There are many libraries that can help you to convert the map to string but I used the Poison module which you have to add under your dependencies.

def handle_call({:set, key, value}, _from, state) when is_map(value) do
 value = Poison.encode!(value)
 reply = Redix.command(state, ["SET", key, value])
 {:reply, {:ok, reply}, state}
end

So I did exactly that so I used an Elixir guard function and if the value is map go-ahead and converts that map to a string. Now if you see it will convert that map to string and will save it to Redis.

Now if you want to see how can you get the data which you've just set. Don't worry there is a function for that. But first, let's see how it works in redix.

 Redix.command(conn, ["GET", "mykey"])

Using this command I created another function that will just get the key which you've just set.

 # get the key function
 def get(pid, key) do
   GenServer.call(pid, {:get, key})
 end

 # handle call for get function
 def handle_call({:get, key}, _from, state) do
   reply = Redix.command(state, ["GET", key])
   {:reply, {:ok, reply}, state}
 end

This is how it will look like in the end

 # iex(6)> Database.set(pid, "onetwo", "three")
 # {:ok, {:ok, "OK"}}
 # iex(7)> Database.get(pid, "onetwo")
 # {:ok, {:ok, "three"}}
 # iex(8)>

Some useful information about redix connection:-

Redix tries to be as resilient as possible: it tries to recover automatically from most network errors.

If there's a network error when sending data to Redis or if the connection to Redis drops, Redix tries to reconnect. The first reconnection attempt will happen after a fixed time interval; if this attempt fails, reconnections are attempted until successful, and the time interval between reconnections is increased exponentially.

Here how it will look like in the end.

defmodule Gorm.Database do
  use GenServer
  require Logger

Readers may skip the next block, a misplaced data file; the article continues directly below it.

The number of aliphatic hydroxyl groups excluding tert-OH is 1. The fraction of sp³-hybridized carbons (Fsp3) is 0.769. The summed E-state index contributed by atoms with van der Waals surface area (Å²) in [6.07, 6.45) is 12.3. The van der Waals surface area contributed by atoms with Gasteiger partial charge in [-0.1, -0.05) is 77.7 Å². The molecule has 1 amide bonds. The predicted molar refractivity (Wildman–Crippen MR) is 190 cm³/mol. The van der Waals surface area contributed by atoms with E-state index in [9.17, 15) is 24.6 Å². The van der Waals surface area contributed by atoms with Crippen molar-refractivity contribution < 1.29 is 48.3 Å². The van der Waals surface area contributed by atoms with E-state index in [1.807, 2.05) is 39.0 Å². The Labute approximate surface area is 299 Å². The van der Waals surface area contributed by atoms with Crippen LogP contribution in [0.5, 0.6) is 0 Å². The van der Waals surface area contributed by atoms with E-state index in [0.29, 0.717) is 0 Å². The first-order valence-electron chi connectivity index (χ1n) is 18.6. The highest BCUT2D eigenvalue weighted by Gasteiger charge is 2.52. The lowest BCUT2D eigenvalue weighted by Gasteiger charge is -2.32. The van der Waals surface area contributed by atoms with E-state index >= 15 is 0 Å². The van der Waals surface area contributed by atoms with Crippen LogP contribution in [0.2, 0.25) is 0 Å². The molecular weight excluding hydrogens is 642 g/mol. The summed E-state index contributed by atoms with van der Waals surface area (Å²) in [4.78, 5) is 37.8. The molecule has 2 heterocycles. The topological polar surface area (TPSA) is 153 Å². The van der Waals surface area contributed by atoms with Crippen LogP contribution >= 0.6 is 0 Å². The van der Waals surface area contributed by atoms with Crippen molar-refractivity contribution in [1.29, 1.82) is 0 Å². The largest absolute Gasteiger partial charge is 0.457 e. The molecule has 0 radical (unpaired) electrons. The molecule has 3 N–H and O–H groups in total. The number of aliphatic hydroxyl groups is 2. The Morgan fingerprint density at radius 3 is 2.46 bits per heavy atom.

alias Gorm.Accounts

  # "redis://localhost:6379/3"

  #connect the redis server
  def start_link(url) do
    GenServer.start_link(__MODULE__, {url})
  end

 def init({url}) do
    Logger.info("connect to url #{url}");
    case Redix.start_link(url) do
    {:ok, conn} -> {:ok, conn}
    {:error, err} -> {:error, err}
    end
 end

 # checking the connection if it's connected to redis or not
def check(pid) do
   GenServer.call(pid, :check)
end

 # handle call for check function
def handle_call(:check, _from, state) do
  checking = Redix.command!(state, ["PING"])
  {:reply, checking, state}
end

# get the key function
def get(pid, key) do
  GenServer.call(pid, {:get, key})
end

# handle call for get function
def handle_call({:get, key}, _from, state) do
  reply = Redix.command(state, ["GET", key])
  {:reply, {:ok, reply}, state}
end

# set the key function
def set(conn, key, value) do
  GenServer.call(conn, {:set, key, value})
end

#handle call for set function
def handle_call({:set, key, value}, _from, state ) do
  state = Exq.enqueue(Exq, "q1", SetWorker, [key, value])
  {:reply, state, state}
end

def handle_call({:set, key, value}, _from, state) when is_map(value) do
  value = Poison.encode!(value)
  reply = Redix.command(state, ["SET", key, value])
  {:reply, {:ok, reply}, state}
end

 # Get the single user from the database
 def userone(pid, id) do
   GenServer.call(pid, {:userone, id})
 end

 # Get the list of user from the database
 def list(pid) do
   GenServer.call(pid, :list)
 end

 # handle call for the list function
 def handle_call(:list, _from, state) do
   my_models = Accounts.list_users()

  {:reply, my_models, state}
 end

 # handle call for the single user function
  def handle_call({:userone, id}, _from, state) do
    user = Accounts.get_user!(id)
    {:reply, user, state}
  end
end

If you want to see a full code and how I've implemented it please go to my github.

github.com/siddhant3030/Micro/gorm

Discussion (2)

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josefrichter profile image
Josef Richter

Hi. Thank you for this. Seems like the GitHub repo link is dead though, could you please re-share? Thank you.

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siddhantsingh profile image
SiddhantSingh Author

Hi Sir thanks, This is just a example I've shared one year ago I guess. I don't know if this could help you much but I can share the link

github.com/siddhant3030/Micro/blob...